|Author (Person)||Leonard, Dick|
|Series Title||European Voice|
|Series Details||Vol.7, No.32, 6.9.01, p9|
As the European Bank for Reconstruction and Development celebrates its tenth birthday, Dick Leonard applauds president Jean Lemierre's approach in helping former Soviet bloc countries make the transition to market economies
HAPPY birthday to the European Bank for Reconstruction and Development. It nearly went down the sink in its early days, but is now modestly celebrating its tenth anniversary, amidst general approbation.
The EBRD started operations in 1991, with a mandate to provide investment capital, mainly for the private sector, to the countries of central and eastern Europe and the former Soviet Union, to assist in their transition to market economies. It is not an official EU institution, but the Union and its member states played a leading role in its creation and - together with the US and Japan - have provided the bulk of its operating capital.
It got off to the worst possible start, with a backstairs deal between the then-British and French governments, under which London was chosen as the bank's headquarters, while France was to pick its first president. This turned out to be Jacques Attali, a brilliant free-ranging intellectual, who had no experience as a banker but was a close associate of French President François Mitterrand.
His term of office ended - perhaps predictably - in tears, when a savage exposure in the Financial Times revealed a sorry tale of mismanagement and extravagance under his stewardship. In its first three years the bank spent more than twice as much on its running costs and offices as on loans and investments to the east. Massive quantities of top-quality marble had been bought for its London offices, lavish staff parties given and private jets chartered for the use of the president, whose expense claims beggared belief.
In the end, the bank's governing council took the only step open to them, forcing Attali's resignation and replacing him with another Frenchman, one with impeccable banking credentials and a known reputation for austerity. This was Jacques de Larosière, a former head of the International Monetary Fund and of the Bank of France.
The new president lost no time in totally overhauling the bank's operations, cutting costs and decentralising decision-making, particularly to the offices set up in each of the recipient countries.
They were close to potential clients and well placed to assess the viability of projected investments.
When he left five years later, de Larosière was able to hand over to his German successor, Horst Köhler, a lean, efficient organisation which had a real and beneficial impact on the transition process in the 27 countries in which it operates. Köhler soon moved on to head the IMF, and the baton passed to the present incumbent, Jean Lemierre, who had a long and distinguished career in the French Treasury behind him. Lemierre has taken to banking like a duck to water, and gave an enthusiastic account of the EBRD's activities during a recent speech in Brussels to the European Policy Centre. Discussing the economic prospects for the EBRD's client countries, he drew a sharp distinction between the current candidates for EU membership and the others.
The candidate states had for the most part made impressive progress, but "in terms of GDP per capita, there is a widening gap with the non-accession states in the region ... the exception is Russia, which, after a major setback in 1998, is seeing its situation improve, thanks partly to the price of oil and gas".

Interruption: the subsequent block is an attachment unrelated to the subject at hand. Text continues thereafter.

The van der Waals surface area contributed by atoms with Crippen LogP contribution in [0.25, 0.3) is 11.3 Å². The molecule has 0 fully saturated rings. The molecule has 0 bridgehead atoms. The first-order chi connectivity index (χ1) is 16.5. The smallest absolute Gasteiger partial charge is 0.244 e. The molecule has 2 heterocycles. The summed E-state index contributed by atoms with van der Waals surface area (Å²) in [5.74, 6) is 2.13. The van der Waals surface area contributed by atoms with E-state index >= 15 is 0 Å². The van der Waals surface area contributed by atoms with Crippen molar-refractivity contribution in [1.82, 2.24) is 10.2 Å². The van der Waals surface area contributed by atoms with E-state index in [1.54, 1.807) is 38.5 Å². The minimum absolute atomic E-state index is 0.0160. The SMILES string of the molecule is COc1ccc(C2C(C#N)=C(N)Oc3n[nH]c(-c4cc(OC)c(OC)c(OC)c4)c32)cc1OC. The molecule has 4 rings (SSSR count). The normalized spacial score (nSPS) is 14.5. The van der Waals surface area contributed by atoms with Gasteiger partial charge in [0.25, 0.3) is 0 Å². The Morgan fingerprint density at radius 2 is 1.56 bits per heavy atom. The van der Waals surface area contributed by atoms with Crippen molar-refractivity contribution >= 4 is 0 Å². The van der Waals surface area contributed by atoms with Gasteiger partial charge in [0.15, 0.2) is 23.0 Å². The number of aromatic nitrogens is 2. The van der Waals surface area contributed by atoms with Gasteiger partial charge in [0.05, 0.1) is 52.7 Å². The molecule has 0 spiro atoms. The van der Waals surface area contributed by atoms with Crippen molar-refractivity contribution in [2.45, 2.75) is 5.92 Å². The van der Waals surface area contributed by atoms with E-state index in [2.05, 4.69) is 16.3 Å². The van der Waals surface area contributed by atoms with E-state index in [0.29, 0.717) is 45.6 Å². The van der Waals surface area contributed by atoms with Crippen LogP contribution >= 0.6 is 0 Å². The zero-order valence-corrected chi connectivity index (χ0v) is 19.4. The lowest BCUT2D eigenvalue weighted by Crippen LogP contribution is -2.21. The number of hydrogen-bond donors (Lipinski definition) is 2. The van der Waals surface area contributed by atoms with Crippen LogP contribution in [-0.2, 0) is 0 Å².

Some of the non-accession states, Lemierre said, had strong assets, such as quality workers, well-trained in the industrial tradition, and a good supply of natural resources.
What was often lacking, however, was good governance, a failure to comply with international accounting standards, and "a problem of asset-stripping which seems to be going on unopposed in some places, with no protection for the rights of minority shareholders. If these issues are not tackled, credibility is ruined," he said, and foreign private investment dries up.
Article One of the bank's charter requires it to promote multi-party democracy, pluralism and market economies, and this has led it to curtail its activities in countries such as Turkmenistan and Belarus, where there has been backsliding. The bank will review its decision to halt public sector investments in Belarus in the light of the outcome of this month's elections.
The EBRD, Lemierre emphasised, is not a charitable institution. It is required to operate on a commercial basis, and last year turned in a profit of 153 million euro, though this year's figure will be lower. It has no power to offer grants or soft loans, but in its ten years of operations it has disbursed some €62 billion in loans, equity and guarantees, including no less than 125,000 loans to small businesses, half of them in Russia.
The main responsibility for the regeneration of the former Communist countries lies with their peoples and governments, and with western nations and the Union for providing timely economic aid. The EBRD has played an important facilitatory role, by offering invaluable expertise and advice as well as being the major provider of risk capital.
In its first ten years more than half its job has more or less been completed, as far as the more advanced countries, such as Poland, Hungary and Slovenia are concerned. For some of those further east it may, unfortunately, take a great deal longer than another ten years before they reach the same stage.
As the European Bank for Reconstruction and Development (EBRD) celebrates its tenth birthday, Dick Leonard applauds president Jean Lemierre's approach in helping former Soviet bloc countries make the transition to market economies.
|Countries / Regions||Eastern Europe|